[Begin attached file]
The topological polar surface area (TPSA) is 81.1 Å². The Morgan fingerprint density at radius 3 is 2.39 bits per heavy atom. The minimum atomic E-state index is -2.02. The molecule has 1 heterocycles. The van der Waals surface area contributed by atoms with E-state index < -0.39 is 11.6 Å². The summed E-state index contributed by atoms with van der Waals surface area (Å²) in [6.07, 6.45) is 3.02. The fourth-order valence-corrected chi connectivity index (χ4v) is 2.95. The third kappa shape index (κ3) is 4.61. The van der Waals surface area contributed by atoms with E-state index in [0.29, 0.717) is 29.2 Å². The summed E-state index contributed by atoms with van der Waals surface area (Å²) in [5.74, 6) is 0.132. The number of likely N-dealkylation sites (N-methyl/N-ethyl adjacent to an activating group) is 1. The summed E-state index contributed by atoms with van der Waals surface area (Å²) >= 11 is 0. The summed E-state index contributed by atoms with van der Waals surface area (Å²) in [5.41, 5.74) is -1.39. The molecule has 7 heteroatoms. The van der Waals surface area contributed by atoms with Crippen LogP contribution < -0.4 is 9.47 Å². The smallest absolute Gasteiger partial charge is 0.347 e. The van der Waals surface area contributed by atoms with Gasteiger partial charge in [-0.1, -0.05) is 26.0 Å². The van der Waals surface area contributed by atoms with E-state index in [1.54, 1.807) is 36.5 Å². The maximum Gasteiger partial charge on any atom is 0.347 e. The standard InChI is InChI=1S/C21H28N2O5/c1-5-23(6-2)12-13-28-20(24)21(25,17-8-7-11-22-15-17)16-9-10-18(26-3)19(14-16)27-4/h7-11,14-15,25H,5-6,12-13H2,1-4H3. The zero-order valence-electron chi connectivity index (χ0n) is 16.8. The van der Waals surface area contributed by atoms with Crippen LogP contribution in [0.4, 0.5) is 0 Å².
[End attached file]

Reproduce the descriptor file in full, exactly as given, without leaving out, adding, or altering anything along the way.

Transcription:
The topological polar surface area (TPSA) is 81.1 Å². The Morgan fingerprint density at radius 3 is 2.39 bits per heavy atom. The minimum atomic E-state index is -2.02. The molecule has 1 heterocycles. The van der Waals surface area contributed by atoms with E-state index < -0.39 is 11.6 Å². The summed E-state index contributed by atoms with van der Waals surface area (Å²) in [6.07, 6.45) is 3.02. The fourth-order valence-corrected chi connectivity index (χ4v) is 2.95. The third kappa shape index (κ3) is 4.61. The van der Waals surface area contributed by atoms with E-state index in [0.29, 0.717) is 29.2 Å². The summed E-state index contributed by atoms with van der Waals surface area (Å²) in [5.74, 6) is 0.132. The number of likely N-dealkylation sites (N-methyl/N-ethyl adjacent to an activating group) is 1. The summed E-state index contributed by atoms with van der Waals surface area (Å²) >= 11 is 0. The summed E-state index contributed by atoms with van der Waals surface area (Å²) in [5.41, 5.74) is -1.39. The molecule has 7 heteroatoms. The van der Waals surface area contributed by atoms with Crippen LogP contribution < -0.4 is 9.47 Å². The smallest absolute Gasteiger partial charge is 0.347 e. The van der Waals surface area contributed by atoms with Gasteiger partial charge in [-0.1, -0.05) is 26.0 Å². The van der Waals surface area contributed by atoms with E-state index in [1.54, 1.807) is 36.5 Å². The maximum Gasteiger partial charge on any atom is 0.347 e. The standard InChI is InChI=1S/C21H28N2O5/c1-5-23(6-2)12-13-28-20(24)21(25,17-8-7-11-22-15-17)16-9-10-18(26-3)19(14-16)27-4/h7-11,14-15,25H,5-6,12-13H2,1-4H3. The zero-order valence-electron chi connectivity index (χ0n) is 16.8. The van der Waals surface area contributed by atoms with Crippen LogP contribution in [0.4, 0.5) is 0 Å².